Diary

Gaby Wood

For years, all that passed across our TV screen was a series of grins. Harpo, Chico, Groucho, wide-eyed and cheesy, and, over and over again, Gene Kelly. There must have been other videos, programmes even, but all I remember are these movies my brothers and I gazed at as if we knew all about classics (Singin’ in the Rain, An American in Paris) though for all we cared they could have been made the day before. We would rerun ‘Moses Supposes’ (Kelly and Donald O’Connor spinning and pinning down their elocution teacher in a tap dance of schoolboy naughtiness), ‘Singin’ in the Rain’ (flu-defying splashes in puddles), ‘I Got Rhythm’ (Kelly teaching French kids how to dance like aeroplanes and ‘chu-chu trains’), an instrumental in It’s Always Fair Weather (three soldiers crashing rhythmically around the streets with enormous trash-can lids on their shoes). It was an endless party, a crazy magic show set to music, and every so often Gene Kelly’s raised eyebrow, sidelong smile would open up his face like an upside-down wink.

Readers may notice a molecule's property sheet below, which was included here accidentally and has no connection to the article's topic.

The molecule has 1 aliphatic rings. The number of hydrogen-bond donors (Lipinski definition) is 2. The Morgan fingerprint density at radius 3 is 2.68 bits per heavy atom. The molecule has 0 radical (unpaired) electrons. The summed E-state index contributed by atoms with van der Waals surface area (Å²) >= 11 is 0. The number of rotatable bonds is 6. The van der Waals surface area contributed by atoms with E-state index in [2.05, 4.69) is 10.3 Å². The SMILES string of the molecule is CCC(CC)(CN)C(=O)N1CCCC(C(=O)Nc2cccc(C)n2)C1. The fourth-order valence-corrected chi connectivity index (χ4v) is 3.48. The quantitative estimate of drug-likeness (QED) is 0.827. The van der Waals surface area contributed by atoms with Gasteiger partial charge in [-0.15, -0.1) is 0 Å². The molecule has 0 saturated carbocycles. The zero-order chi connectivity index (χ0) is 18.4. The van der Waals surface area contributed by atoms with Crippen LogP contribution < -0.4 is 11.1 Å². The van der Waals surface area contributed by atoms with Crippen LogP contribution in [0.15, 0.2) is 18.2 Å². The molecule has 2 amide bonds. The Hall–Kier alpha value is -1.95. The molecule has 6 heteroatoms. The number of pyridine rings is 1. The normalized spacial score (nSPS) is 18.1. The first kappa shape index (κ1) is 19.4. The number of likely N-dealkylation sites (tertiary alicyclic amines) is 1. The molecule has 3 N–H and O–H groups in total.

Eugene Curran Kelly died on 2 February this year. He had been teaching children to dance since his Irish-American father lost his job in 1929. Brought up at the star-spangled address of Mellon Street, East Liberty, in Pennsylvania, Gene and his four brothers and sisters formed a dance group called The Five Kellys. Together or individually, they did local vaudeville acts, though, he later said to his biographer Clive Hirshhorn, ‘if someone had left us a grocery store, we would probably have all become grocers. That’s how desperate things had become.’ Gene taught dance until, according to a local woman, ‘practically every child in the Squirrel Hill neighbourhood wanted to attend his classes.’ Gene Kelly’s Studio of the Dance was set up in Johnstown, and every year it staged revues with names like Gene Kelly’s Kiddie’s Vodvil. Much later, in 1945, Kelly choreographed and starred in Anchors Aweigh, which became famous for his dance with Jerry Mouse; in it he also becomes the idol of a little boy who wants to join the Navy, and he dances around a fountain with a young girl made up to look Mexican. This dance was particularly hard to rehearse because Stanley Donen (then Kelly’s assistant, later his co-director) had to teach the child the steps. After some gruelling rehearsals, Donen was so desperate he said he ‘loathed’ her, at which point (Donen remembers) Kelly took him aside and said: ‘Stanley, but the secret is to make her believe you love her.’ Two years later, Kelly starred with children again, in Living in a Big Way. In 1951, he taught the kids how to dance in Paris. So that by the time he came to make Singin’ in the Rain (1952), he had perfected a childlike quality in his own performance. In order to express his good mood in the title number, he ‘thought of the fun children have splashing about in rain puddles and decided to become a kid again during the number. Having decided that, the rest of the choreography was simple.’

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